Christine Kuan is the Chief Curator & Director of Strategic Partnerships at Artsy.
Artsy and The Art Genome Project are revolutionizing the way audiences access art. What has been the reaction from museums and galleries? Are they embracing the idea of making their collections available online?
We’ve had an incredibly positive response from galleries and museums with now 400+ leading gallery partners and 100+ nonprofit partners, including: The J. Paul Getty Trust, The British Museum, SFMOMA, Calder Foundation, Dedalus Foundation, David Smith Estate, and others. Everyone is looking for ways to increase the visibility of their collections and Artsy is a powerful channel for doing that, particularly with people who aren’t familiar with art and younger generations.
Are there concerns that Artsy will compete with museums and galleries for audiences? Or is Artsy reaching new or different audiences? How can Artsy work with art organizations to expand their audiences and increase museum visitation and patronage?
Studies have shown that we become passionate about visiting works in person because we’ve already seen images of the works before, especially online. Artsy is helping people learn about art whether they are serious researchers or completely new to art. With The Art Genome Project, you can just as easily discover works through the terms like “Abstract Expressionism”, “Splattered/Dripped”, “Food”, or “The Fantastic.” Giving people, experts and non-experts alike, pathways to discovering amazing art will translate into greater museum visitation and patronage. One of the things we are doing quite regularly now is featuring special exhibitions at museums. This week, we’re promoting The J. Paul Getty Trust Pacific Standard Time exhibition on architecture in LA on our homepage banner and Getty’s social profile page. Other nonprofits, such as the Smithsonian Cooper-Hewitt, Asia Society Museum, the Dedalus Foundation, and Art21 are promoting their exhibitions, events, and programs on our social layer.
Museums are very influential in identifying who is significant in art. Is Artsy democratizing the art world?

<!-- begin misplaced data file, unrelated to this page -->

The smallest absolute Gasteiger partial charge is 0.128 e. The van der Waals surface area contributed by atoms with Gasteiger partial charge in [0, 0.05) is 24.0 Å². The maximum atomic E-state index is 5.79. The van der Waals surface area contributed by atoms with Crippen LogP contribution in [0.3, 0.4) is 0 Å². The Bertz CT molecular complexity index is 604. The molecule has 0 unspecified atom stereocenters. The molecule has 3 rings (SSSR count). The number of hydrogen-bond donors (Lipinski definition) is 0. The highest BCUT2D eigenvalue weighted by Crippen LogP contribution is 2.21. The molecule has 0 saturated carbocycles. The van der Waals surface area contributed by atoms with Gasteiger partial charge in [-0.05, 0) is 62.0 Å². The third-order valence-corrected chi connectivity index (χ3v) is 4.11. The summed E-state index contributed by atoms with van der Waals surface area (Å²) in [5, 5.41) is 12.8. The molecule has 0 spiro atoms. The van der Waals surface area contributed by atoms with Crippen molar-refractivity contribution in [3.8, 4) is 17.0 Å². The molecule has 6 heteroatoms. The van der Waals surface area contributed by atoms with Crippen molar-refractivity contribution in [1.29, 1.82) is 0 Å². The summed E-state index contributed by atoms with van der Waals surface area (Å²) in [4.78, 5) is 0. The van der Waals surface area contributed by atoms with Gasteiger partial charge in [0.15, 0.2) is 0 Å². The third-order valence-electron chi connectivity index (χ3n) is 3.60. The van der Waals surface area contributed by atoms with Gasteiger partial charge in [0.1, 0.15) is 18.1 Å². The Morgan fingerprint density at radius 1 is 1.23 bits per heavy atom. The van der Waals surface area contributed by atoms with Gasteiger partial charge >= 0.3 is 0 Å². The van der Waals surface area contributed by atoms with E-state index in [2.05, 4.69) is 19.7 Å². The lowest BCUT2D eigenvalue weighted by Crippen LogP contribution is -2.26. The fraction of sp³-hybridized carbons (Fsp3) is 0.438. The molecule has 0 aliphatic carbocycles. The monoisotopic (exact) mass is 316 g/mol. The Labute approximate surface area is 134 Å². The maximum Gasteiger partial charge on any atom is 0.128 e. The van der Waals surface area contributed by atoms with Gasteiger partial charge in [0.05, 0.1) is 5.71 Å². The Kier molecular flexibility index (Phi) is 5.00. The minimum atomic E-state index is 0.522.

Artsy is collaborating with the museums and the galleries to show the works that are both historically important and works that are captivating people now. By making this knowledge available online for free, we are democratizing access to the art world. For example, Artsy recently served as the official online platform for The Armory Show 2013 enabling 120k unique visitors from 170 countries to browse the exhibitors at the fair whether they were in China or South Africa and whether they had VIP tickets or not. A cashier in a bookstore thanked me for making the Armory Show available online because she is an art student and was able to study the works online. I’ve also had students and curators tell me they use Artsy for everything from Japanese culture studies to exhibition planning.
How are museums using technology to optimize public engagement with their museum collections?
I think there are over 17,000 museums in the U.S. alone and around the world every museum has already invested, or will soon invest, in making their collections available online. Most museums count their Web traffic and their onsite visitor numbers in measuring their overall impact in the community, and nearly all major museums are using social media outlets to market their exhibitions and programs.
Have galleries reacted positively to Artsy? How does Artsy alter the art buying experience?
Yes, I think many galleries have been amazed by the analytics we are able to provide and the number of new collectors we have introduced to them. While Artsy has experienced collectors using the site, we have also attracted a number of first-time collectors. I think the ability to browse and learn about artworks on Artsy in a beautifully designed online environment helps new collectors feel comfortable about buying an original artwork. We’ve also created an ipad Folio app for all our partners, allowing them 24/7 access to high-resolution images of their collections and PDF documents, which they can transport easily. It also benefits the artists because many younger artists need more people to collect their works. Many artists have told me that they love the exposure Artsy is bringing their galleries and their work.